We showed up to the beach and my coach Lindsey turned to me and said I should race. I’m like, “What? No.” I’d been on a one man once for about 5 minutes.. Lindsey said “only difference on a one man vs six man, you have to stay smooth and you can’t bounce the boat around”. I reluctantly paddled up next to Mark Clooney, who was the fastest canoe paddler on Maui at the time. Someone, probably Ricky Balidoy, said ‘Hey Clooney, give us chance!”, Mark pointed at me and said “it’s this guy you should worry about”. Again, I’m like “what?” The field jumped off the start and left me in their wake, but I put my head down and just paddled as hard as I could. The canoe was bouncing all around and I was doing everything wrong, but I was gaining. I knew if I could smooth it out I would pass him. I did, and won the race. Should have quit paddling right then and there – best day ever.
When I got back to the beach people were lining up to ask about the canoe, and how to get one. We took orders for eleven canoes that day and never looked back.
- Q) So you establish yourself on Maui, how soon after that are you guys building canoes and making a name for yourself on the international scene?
We built canoes and paddled a lot. The lifestyle was great. Building canoes is really gratifying. But as time went on, we couldn’t get past working for wages. Growing the business meant more paperwork, more taxes and more stress. We were stuck.
Dave Ward decided to go back to business school, and I started thinking about how to move forward.
- Q) I sense this is where things started to evolve for you. Did you start looking overseas now? How did that take place?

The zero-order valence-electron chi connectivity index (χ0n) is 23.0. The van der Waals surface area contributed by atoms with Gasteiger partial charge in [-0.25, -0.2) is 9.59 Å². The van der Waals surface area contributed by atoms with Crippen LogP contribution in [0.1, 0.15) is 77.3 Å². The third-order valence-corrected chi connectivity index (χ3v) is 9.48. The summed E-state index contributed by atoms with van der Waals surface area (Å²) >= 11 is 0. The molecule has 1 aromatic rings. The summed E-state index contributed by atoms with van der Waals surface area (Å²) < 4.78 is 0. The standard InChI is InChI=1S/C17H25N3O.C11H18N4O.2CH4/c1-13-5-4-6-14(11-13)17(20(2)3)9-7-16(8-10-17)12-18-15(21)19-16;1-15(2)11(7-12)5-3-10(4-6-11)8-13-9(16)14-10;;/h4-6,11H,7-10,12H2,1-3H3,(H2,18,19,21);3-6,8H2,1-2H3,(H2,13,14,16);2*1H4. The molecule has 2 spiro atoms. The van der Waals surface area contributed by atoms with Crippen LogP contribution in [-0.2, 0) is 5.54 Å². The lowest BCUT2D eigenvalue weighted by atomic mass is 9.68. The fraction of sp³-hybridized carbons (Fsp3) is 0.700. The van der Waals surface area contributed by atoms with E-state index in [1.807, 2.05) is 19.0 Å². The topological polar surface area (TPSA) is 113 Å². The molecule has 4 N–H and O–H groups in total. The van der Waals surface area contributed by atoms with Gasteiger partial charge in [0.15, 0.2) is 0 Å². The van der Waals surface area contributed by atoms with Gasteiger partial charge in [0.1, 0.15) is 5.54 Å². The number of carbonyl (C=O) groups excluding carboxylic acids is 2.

A friend of mine, Kai Hopf, was the sail designer for North Sails. North had their production in Sri Lanka and he offered to help me set something up in Columbo. So I cut up some molds, wrapped them in cardboard, checked them as oversized luggage, and flew to Sri Lanka.
The whole enterprise in Sri Lanka was pretty short-lived, but a lot of good came from it. Sri Lanka was in the middle of a 25-year long civil war so it was nearly impossible to get things in a hurry. Pretty quick you learn that you gotta be able to get supplies.
I also got my first look at carbon prepreg in Sri Lanka. Bernie Brandstatter, who was running North’s production introduced me to John Hoboken. He ran a company making carbon fiber tennis and badminton racquets out of prepreg. John gave me access to every detail of their production and patiently answered thousands of questions. I realized really quickly that carbon prepreg canoes was the endgame.
They were shutting down the factory and John was going to run things in Malaysia and suggested that I bring the canoe business there, which I did, later.